I am giving a presentation in my college where hill cipher is a part of the presentation. I just wanted to know, how is the hill cipher key matrix is exchanged securely in order to decrypt the message?

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    $\begingroup$ You should be aware that the Hill cipher is unsafe for messages sizably larger than the key. $\endgroup$
    – fgrieu
    Aug 17 '18 at 6:04
  • $\begingroup$ @fgrieu how so? $\endgroup$ Aug 17 '18 at 6:25
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    $\begingroup$ A guess of the plaintext the size of the key allows to find the key by solving a linear system of equations. That guess can be verified by deciphering later ciphertext and checking if it makes sense. That allows to break the Hill cipher much faster than trying all keys. Also, the usual 3x3 variant only has $2^{44.3\ldots}$ keys, making it vulnerable to brute force key search. $\endgroup$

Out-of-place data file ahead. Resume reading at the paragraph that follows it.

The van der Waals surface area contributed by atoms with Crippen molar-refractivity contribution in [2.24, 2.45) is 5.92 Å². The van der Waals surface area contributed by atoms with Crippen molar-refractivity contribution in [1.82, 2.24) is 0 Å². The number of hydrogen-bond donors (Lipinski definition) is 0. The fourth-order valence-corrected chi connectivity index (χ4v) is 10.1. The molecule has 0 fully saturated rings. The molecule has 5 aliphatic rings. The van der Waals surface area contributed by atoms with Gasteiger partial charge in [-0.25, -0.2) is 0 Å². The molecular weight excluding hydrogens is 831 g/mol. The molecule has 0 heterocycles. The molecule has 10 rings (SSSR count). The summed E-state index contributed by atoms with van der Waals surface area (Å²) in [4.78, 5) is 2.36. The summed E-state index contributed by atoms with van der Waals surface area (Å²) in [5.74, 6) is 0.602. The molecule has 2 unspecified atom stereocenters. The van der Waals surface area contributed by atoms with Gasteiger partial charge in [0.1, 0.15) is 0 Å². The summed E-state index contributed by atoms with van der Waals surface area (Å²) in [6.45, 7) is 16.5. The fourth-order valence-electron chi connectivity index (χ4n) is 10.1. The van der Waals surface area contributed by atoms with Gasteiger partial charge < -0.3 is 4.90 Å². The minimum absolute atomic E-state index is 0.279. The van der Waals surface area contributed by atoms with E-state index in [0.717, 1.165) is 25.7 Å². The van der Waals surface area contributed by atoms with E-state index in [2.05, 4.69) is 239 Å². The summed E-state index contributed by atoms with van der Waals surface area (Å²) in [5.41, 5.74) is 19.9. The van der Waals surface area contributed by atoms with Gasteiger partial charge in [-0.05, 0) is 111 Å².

– fgrieu
    Aug 17 '18 at 8:18

In the Hill cipher, like in any symmetric cipher, it is assumed that both parties have the same secret key already.

Securely exchanging a key is not part of the symmetric algorithm, neither is it its job. That a separate protocol that needs to be done beforehand.

  • $\begingroup$ What is that protocol? If i am sending a message to person x using hill cipher how would I make sure that he has the same key? $\endgroup$ Aug 16 '18 at 18:05
  • $\begingroup$ @SrijanSingh Use a standard key exchange protocol, using RSA, Diffie-Hellman or one of many other methods. You should also specify an encoding for a Hill-cipher key. The Hill-cipher does not specify it, nor does it have a key-exchange algorithm "built-in". $\endgroup$ Aug 16 '18 at 18:07
  • $\begingroup$ Okay, understood. Btw, how would you share the specified encoding? $\endgroup$ Aug 16 '18 at 18:21
  • $\begingroup$ @SrijanSingh that depends on how you define the Hill cipher. It's not a standard. Do you use only lowercase letters, or bytes etc. etc. Use your imagination. $\endgroup$ Aug 16 '18 at 18:30

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